OGDEN — Throngs of middle school, junior high and high school students spent a day celebrating their culture and looking to their future at Weber State University at the Latinos in Action Conference. This is the third year WSU has hosted the event for students from Salt Lake City to Utah’s northern border. About 1,400 students participated in workshops, poetry, story telling and dancing.
“This is a day to celebrate them,” said Frank Magana, director of operations for Latinos in Action. It is a program for youth to learn how to incorporate their culture into the community while giving back and preparing for college. LIA is not an after-school program, though. It is an elective class that students take during the school day where they earn credit through doing service and preparing for college, Magana said. LIA does three different annual conferences throughout the state, so all who participate with the program can be involved with a conference close to their home.
Students were asked to contribute writings such as poetry or short stories or dances. Committees picked top entries and those were performed on Thursday during the course of the day, between workshops and classes. Students were also asked to dress up for the event to go along with the theme, “Professional Me.”
“We drill into their heads that it is important to get good grades, but we also want them to know that they can dress professionally and behave professionally,” Magana said. “You can dress well and act the part and look at them – boom! They did it,” Magana said as he looked over the large groups of teens picking up their lunches during their break.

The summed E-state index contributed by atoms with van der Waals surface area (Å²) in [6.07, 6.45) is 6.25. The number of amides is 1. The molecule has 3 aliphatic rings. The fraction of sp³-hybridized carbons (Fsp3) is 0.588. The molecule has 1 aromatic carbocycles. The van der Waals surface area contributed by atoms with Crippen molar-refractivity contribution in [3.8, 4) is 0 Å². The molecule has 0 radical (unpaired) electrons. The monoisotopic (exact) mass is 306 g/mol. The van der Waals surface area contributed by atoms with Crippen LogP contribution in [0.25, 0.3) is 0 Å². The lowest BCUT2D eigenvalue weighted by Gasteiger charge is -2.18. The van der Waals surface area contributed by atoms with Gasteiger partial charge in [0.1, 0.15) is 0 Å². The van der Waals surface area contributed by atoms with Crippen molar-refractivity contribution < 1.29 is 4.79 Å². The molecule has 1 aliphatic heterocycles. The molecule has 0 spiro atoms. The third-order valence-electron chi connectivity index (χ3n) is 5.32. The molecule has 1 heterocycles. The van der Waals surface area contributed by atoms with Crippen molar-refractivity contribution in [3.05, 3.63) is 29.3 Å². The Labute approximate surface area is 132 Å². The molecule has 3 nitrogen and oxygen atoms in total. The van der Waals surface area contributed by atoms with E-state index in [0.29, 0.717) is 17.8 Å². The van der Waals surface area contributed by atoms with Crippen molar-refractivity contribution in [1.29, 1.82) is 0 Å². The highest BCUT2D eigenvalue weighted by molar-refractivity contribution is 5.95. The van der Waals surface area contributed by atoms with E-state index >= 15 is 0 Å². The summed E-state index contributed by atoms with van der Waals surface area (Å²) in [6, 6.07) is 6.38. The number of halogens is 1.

Briana Galvana, a 16-year-old junior from Ben Lomond High School, said she enjoyed her time at the conference. “I can really see how great the opportunities are for me here,” Galvana said. She also really enjoyed interacting with the LIA students to see that other students are achieving things and still enjoying their culture. “This is also a great chance for me to see that I can get scholarships,” she said.
She has enjoyed her LIA class at school also and for her and many others in LIA the best part is the service. She has translated for parents at parent-teacher conferences and found it to be very rewarding.
Oliver Mendoza, a senior at Ben Lomond High, agreed. “We really do service every day and it’s good for us,” Mendoza said. He also enjoys networking with other students in the LIA program. This is the second year he has attended the conference and always comes away with something new. One big thing he has learned is that he has much to give back. “I really appreciate my community and I realize that I can take pride in my culture and integrate that into the community,” Mendoza said.
That is exactly what Magana hopes the students are seeing. “They can do both and we want them to know that,” he said. There is also a reason the conference is held on a university campus. “We want them to see they belong here. This can be their home and they can do it,” Magana said.
LIA was started in 2001, but became an official non-profit group five years ago. One of the reasons for its start is based on the fact that only 56 percent of the Latino community graduates from high school. “That is really low and is unacceptable. We want to change that. It’s the reason for our existence,” Magana said.
They want the students to be proud of their heritage, but also be proud of their high school. Banners hung around WSU’s Union Building with photos of students in business attire representing different high schools, showing how they can each be professional.
Magana said the class and things like the conference are making a positive impact. Currently 92 percent of students involved with LIA graduate from high school and 85 percent of those students go to college. “It’s having a huge impact,” Magana said.